10 Traditional African Hairstyles And Their Origin

Traditional African hairstyle

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Traditional African hairstyles are symbols of cultural identity.
One symbol of Africa’s rich cultural heritage is the traditional African hairstyles. It distinguishes one culture from one another. In the culture of ancient African societies, the hairstyle was a significant element. It symbolizes status—economic, marital, and social. It was also used as an instrument of spiritual divination.   

Today, many of those traditional African hairstyles have crossed the Atlantic into the western world. While some are almost extinct, many remain peculiar to their origins. Oftentimes, they even help to identify individuals belonging to certain ethnic groups. In this article, we have made a list of 10 prominent hairstyles, presenting their historical background, and present-day appeal. 

1. Amasunzu 

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Lupita Nyong’o rocked Amasunzu to the 2014 Oscars.
Amasunzu finds its roots among the Tutsi and Hutu people of Rwanda. Dating back over 500 years, the Amasunzu was worn by people of all social and marital status. Warriors wore it to signify strength and bravery. Single young girls wore it as a symbol of their virginity. It was a hairstyle of class as only the traditional elite flaunt it. Amasunzu is a way to beautify the body. This style relies heavily on the body frame of the wearer. It is a collection of rows of hair styled into crescent shapes with sharp contours.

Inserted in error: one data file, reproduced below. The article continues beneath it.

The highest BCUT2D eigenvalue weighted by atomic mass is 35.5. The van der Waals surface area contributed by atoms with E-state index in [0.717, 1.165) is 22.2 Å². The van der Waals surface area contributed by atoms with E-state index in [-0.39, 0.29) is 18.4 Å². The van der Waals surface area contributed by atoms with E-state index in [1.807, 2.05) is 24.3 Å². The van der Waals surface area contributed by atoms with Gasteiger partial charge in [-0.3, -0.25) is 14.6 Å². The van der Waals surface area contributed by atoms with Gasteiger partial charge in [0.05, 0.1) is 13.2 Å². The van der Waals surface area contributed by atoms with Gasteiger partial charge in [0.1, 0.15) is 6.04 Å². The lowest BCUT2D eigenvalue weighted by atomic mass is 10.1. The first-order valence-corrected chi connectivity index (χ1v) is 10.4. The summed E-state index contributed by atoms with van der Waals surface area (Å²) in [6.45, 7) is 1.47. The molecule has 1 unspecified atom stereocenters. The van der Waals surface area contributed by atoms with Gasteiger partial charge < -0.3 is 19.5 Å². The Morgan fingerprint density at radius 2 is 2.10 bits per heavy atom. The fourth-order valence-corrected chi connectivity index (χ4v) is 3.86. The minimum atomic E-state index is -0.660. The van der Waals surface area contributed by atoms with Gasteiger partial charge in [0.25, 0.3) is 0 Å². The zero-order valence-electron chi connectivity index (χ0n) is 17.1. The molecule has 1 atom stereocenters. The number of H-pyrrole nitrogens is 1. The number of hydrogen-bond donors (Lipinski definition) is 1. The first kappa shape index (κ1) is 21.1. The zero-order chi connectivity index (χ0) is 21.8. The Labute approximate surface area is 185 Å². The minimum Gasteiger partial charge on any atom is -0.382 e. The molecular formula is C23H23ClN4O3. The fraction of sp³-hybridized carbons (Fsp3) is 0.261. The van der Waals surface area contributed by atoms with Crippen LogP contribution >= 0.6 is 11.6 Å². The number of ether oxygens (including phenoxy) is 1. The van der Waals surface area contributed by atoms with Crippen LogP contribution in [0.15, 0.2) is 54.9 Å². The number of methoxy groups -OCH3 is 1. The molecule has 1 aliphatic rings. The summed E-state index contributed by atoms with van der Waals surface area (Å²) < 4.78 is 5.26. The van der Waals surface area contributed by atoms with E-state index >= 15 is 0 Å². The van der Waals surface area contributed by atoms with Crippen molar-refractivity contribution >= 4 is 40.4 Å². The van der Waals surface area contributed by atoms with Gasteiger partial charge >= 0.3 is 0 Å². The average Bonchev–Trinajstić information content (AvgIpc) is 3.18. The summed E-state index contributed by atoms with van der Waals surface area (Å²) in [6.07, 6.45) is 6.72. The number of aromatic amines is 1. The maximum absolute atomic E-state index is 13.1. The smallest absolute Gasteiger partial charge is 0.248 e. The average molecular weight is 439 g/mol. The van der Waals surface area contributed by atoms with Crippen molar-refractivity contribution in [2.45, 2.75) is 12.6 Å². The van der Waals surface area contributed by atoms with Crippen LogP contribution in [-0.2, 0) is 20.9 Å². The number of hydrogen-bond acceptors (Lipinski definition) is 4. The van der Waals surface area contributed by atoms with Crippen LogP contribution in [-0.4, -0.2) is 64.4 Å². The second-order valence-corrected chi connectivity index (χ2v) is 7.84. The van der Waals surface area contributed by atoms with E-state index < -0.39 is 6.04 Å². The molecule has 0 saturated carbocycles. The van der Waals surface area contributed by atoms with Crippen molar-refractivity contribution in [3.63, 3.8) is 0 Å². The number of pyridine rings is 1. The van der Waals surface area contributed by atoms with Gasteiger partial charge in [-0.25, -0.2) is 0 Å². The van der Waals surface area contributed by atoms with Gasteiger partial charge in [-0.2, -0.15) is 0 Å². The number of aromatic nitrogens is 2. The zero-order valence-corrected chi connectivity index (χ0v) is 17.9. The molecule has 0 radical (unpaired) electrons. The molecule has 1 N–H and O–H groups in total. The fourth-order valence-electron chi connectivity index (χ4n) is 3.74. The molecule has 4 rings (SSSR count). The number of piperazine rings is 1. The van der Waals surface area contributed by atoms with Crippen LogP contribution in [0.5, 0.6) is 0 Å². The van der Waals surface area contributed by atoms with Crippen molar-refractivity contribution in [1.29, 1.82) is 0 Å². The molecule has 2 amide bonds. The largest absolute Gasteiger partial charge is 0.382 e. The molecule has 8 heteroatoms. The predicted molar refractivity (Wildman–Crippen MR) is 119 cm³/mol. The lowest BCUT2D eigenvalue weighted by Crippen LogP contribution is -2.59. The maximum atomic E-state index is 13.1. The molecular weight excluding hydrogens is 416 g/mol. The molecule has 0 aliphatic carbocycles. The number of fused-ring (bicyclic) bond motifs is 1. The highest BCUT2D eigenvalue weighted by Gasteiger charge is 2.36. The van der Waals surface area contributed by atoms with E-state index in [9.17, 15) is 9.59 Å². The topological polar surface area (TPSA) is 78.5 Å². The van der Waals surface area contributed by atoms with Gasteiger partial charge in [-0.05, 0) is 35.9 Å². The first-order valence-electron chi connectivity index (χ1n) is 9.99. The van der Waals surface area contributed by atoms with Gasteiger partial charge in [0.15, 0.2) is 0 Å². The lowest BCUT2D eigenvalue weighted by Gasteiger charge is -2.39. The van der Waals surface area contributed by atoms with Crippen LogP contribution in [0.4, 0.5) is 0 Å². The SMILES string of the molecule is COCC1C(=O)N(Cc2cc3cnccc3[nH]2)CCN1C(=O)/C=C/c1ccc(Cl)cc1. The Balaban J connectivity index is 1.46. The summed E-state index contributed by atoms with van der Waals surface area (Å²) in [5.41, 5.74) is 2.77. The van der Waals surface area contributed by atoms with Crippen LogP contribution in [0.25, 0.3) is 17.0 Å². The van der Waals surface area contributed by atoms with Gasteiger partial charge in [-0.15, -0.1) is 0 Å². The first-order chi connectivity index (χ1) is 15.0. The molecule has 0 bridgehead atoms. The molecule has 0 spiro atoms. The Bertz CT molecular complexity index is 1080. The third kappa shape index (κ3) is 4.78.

2. Bantu Knots 

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Rihanna calls her Bantu knots ‘Ghetto’.
Bantu Knots is a traditional African hairstyle that originated among the Zulu people of Southern Africa. Throughout its existence, women have worn it as a symbol of femininity and status. The Bantu hairstyle is one in which the hair is divided into sections, twisted, and then wrapped to form spiral knots. Although the hairstyle originated from the Zulus, Bantu is a word that means ‘people’ in over 300 African languages. Little wonder it has become so popular among Africans and African Americans. 

3. Fulani Braids 

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Fulani braids are common among West Africans
This hairstyle is indigenous to the Fulani people of West Africa. Having originated among them thousands of years ago, the hairstyle remains a symbol of identity for Fulani women. Fulani Braids is simply hair parted in the middle (and side), then braided into tiny cornrows. Most times, wearers adorn them with accessories such as rings and beads. It is becoming a fashion trend and gaining attention among other ethnic groups.

4. African Threads 

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Threads have become globally popular among black people.
African thread is a very common traditional African hairstyle all over the continent. Threads are native to the Yoruba people of South-west Nigeria. Over time, threads have become popular all over West Africa. Among Africans, threads have different names from different tribes, some of which include Los, Eko Bridge, Akula, Sunga, etc. It is a natural hair straightener, which has been a major part of hair care routines for centuries. Also, it is a protective style that features many sectioned parts of the hair wrapped in threads. 

5. Zulu Topknots 

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Zulu topknots have evolved over the centuries.